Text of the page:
Smaller Therangospodus tracks were made by a theropod with well-padded feet

Butler Wash Dinosaur Tracks

When dinosaurs roamed this location millions of years ago, the rocks that you see today were sand dunes bordered by a low-lying coastal plain. The two types of tracks at the Butler Wash Dinosaur Tracksite were made by meat-eating, bipedal, theropod dinosaurs. Compared to other types of tracks, theropod dinosaur tracks are relatively common in the Jurassic rocks of southeastern Utah, occurring in several places near the Four Corners region.


The larger type of track at this tracksite is called Megalosauripus. Track types are given their own scientific names since we don’t know exactly what species of dinosaur made them. The theropod dinosaur that made the Megalosauripus tracks was a large carnivore, about 7 feet tall at the hip.


This site also contains a number of smaller dinosaur tracks. These tracks are named Therangospodus and were made by meat-eating theropod dinosaurs with well-padded, narrow feet. The dinosaurs that made Therangospodus tracks were just over 3 feet tall at the hip.

Paleontologists can tell from the difference in both the foot shape and stride length that the Therangospodus and Megalosauripus tracks at this site were made by two different species of dinosaurs, rather by than just small and large individuals of one species.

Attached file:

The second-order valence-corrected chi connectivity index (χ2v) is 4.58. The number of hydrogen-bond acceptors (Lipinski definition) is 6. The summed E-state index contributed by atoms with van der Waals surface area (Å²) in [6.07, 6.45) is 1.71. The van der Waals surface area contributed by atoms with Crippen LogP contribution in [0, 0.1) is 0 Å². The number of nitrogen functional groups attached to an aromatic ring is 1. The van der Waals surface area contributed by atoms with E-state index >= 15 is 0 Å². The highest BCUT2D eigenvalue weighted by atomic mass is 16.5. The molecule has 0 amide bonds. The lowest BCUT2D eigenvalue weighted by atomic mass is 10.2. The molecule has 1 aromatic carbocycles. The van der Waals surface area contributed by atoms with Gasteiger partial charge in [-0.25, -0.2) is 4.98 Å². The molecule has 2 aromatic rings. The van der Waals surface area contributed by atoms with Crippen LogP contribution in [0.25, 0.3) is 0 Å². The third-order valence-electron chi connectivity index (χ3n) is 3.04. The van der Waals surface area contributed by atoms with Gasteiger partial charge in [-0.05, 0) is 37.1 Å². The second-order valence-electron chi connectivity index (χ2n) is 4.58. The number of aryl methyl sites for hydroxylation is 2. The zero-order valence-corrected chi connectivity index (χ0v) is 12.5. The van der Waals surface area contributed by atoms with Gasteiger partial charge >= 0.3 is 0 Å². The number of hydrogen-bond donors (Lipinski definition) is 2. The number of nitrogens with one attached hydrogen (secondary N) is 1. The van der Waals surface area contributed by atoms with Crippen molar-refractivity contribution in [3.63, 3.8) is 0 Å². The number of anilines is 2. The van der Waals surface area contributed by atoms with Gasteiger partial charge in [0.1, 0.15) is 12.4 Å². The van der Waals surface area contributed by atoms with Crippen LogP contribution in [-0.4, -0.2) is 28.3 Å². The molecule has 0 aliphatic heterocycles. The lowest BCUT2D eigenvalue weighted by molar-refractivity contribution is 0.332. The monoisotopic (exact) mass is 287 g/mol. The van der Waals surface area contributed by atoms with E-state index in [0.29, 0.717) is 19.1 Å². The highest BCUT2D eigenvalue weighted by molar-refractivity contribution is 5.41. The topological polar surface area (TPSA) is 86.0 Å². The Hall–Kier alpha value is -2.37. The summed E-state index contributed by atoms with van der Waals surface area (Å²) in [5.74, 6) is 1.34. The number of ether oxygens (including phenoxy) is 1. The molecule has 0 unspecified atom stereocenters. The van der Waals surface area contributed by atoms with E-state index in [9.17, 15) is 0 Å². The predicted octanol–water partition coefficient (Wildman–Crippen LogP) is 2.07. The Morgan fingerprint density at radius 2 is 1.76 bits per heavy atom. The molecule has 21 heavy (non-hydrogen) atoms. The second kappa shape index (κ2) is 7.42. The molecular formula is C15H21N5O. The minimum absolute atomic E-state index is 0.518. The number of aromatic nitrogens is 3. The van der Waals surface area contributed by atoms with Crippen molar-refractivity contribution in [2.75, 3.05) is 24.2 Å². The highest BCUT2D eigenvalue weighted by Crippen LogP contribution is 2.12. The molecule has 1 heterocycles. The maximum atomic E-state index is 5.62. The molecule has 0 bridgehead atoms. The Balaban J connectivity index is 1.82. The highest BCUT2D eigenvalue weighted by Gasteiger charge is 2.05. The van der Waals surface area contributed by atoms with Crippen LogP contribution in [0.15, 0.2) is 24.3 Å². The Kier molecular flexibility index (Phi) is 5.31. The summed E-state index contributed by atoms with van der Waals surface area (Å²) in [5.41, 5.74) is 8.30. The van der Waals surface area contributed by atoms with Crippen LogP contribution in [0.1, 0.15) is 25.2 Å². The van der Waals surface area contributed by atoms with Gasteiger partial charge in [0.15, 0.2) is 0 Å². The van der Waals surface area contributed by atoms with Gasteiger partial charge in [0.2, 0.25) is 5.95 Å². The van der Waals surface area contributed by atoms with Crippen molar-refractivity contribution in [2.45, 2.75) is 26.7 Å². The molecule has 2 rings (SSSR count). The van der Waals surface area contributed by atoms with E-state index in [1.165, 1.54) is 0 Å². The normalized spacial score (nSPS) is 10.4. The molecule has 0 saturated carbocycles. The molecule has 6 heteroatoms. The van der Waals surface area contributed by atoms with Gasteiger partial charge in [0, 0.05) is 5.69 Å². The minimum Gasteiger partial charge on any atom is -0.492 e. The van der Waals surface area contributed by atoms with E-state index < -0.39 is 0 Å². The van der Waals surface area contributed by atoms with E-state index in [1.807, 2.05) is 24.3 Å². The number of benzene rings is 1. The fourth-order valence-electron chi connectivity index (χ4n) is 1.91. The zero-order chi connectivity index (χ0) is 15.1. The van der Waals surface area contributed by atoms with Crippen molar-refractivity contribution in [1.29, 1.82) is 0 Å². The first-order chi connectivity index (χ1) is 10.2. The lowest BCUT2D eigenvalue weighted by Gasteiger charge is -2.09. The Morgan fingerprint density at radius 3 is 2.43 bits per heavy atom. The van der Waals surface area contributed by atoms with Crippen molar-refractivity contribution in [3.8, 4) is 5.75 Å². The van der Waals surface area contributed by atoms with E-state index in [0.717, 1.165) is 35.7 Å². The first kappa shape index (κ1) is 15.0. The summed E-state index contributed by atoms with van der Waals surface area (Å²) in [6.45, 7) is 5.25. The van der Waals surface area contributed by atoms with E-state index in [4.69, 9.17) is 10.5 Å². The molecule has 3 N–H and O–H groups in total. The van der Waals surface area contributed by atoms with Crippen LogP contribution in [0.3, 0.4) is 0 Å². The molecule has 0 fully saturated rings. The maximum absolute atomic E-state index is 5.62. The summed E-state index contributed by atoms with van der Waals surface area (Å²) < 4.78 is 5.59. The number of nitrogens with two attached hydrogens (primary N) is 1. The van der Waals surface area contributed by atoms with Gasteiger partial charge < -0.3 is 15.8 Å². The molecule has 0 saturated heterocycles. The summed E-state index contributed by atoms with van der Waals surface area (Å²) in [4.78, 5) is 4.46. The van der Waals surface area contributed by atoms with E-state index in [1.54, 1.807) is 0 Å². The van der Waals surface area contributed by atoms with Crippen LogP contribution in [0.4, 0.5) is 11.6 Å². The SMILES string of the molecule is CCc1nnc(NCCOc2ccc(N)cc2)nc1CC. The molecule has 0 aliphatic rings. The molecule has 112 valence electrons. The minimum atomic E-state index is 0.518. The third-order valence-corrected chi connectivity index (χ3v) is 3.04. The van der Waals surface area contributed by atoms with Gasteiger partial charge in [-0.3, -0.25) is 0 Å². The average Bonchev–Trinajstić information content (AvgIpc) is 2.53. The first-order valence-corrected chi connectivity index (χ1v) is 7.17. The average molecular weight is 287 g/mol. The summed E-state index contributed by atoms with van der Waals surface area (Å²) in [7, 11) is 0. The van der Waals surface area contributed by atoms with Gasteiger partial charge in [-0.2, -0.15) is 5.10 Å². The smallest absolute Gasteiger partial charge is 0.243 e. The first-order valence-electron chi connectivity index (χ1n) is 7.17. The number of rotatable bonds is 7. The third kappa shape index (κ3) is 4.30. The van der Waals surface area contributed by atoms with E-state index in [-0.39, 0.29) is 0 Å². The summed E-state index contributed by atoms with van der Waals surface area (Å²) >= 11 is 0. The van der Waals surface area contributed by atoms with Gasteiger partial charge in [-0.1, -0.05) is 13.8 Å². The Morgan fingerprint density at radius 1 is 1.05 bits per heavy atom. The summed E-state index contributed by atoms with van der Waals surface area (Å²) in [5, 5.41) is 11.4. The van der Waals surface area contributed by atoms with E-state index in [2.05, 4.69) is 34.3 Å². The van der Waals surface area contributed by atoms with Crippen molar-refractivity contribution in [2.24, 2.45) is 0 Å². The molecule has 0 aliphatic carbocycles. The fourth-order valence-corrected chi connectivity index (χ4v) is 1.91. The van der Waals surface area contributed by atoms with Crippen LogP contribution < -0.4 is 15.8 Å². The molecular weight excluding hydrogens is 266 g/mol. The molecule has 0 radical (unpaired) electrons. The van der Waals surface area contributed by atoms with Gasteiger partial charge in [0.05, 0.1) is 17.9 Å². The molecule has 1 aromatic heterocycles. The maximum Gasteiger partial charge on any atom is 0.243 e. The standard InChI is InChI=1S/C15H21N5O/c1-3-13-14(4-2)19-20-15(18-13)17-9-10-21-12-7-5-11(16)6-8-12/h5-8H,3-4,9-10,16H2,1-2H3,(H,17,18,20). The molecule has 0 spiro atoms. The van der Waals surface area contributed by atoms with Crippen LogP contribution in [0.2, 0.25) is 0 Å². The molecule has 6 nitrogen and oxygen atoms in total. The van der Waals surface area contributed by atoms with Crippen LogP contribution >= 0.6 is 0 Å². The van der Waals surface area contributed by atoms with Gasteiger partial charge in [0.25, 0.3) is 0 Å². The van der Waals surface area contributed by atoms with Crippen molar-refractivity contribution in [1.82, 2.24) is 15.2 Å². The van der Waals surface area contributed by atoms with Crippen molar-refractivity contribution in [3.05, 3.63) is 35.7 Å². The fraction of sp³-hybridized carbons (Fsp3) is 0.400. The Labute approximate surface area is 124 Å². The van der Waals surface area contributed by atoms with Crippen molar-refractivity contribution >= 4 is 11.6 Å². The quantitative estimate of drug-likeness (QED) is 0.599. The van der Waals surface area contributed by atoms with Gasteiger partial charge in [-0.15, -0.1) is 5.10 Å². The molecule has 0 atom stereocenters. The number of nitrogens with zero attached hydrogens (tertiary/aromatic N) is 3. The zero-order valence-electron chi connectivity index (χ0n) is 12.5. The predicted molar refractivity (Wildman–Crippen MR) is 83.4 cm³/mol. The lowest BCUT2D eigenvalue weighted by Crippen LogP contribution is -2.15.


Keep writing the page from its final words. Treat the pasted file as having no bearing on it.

The most notable of these tracks head west—away from the road and toward the wash. These tracks are very similar to the tracks you can view near Moab at the Dinosaur Stomping Ground and the Willow Springs Dinosaur Tracksite. All of these tracks are located in the transitional zone between the Summerville Formation and the Bluff Sandstone Member of the Morrison Formation.

These tracks have survived within the rock for more than 160 million years and now that they are exposed at the surface, they will eventually erode and disappear. At this site, you can see both the original track impressions and the flat layer beneath the tracks called undertracks. The large tracks head east toward the road. How many tracks can you find here?

Be a Dinosaur Steward!

Please respect and protect these important tracks. Making casts of dinosaur tracks harms them and can lead to permanent destruction. Making casts is also against the law. Please photograph the tracks to document your experience and leave this special site as you found it for others to enjoy.

Therangospodus track at Butler Wash Dinosaur Tracksite

Megalosauripus track made by a large, carnivorous dinosaur

Driving Directions

From Blanding, Utah, drive south on US-191 to the intersection with Utah Hwy. 95. Drive 9.4 miles on UT-95 and turn left onto a dirt road. Take the dirt road for approximately 0.2 miles. There is parking on the south side of the road near and interpretive kiosk. A short trial leads to the dinosaur tracks, which are on sandstone exposed next to the main channel of Butler Wash. This site is managed by the Bureau of Land Management.

Please hike responsibly. Carry enough water and be aware of the terrain and weather. The map link provided has not been tested for accuracy.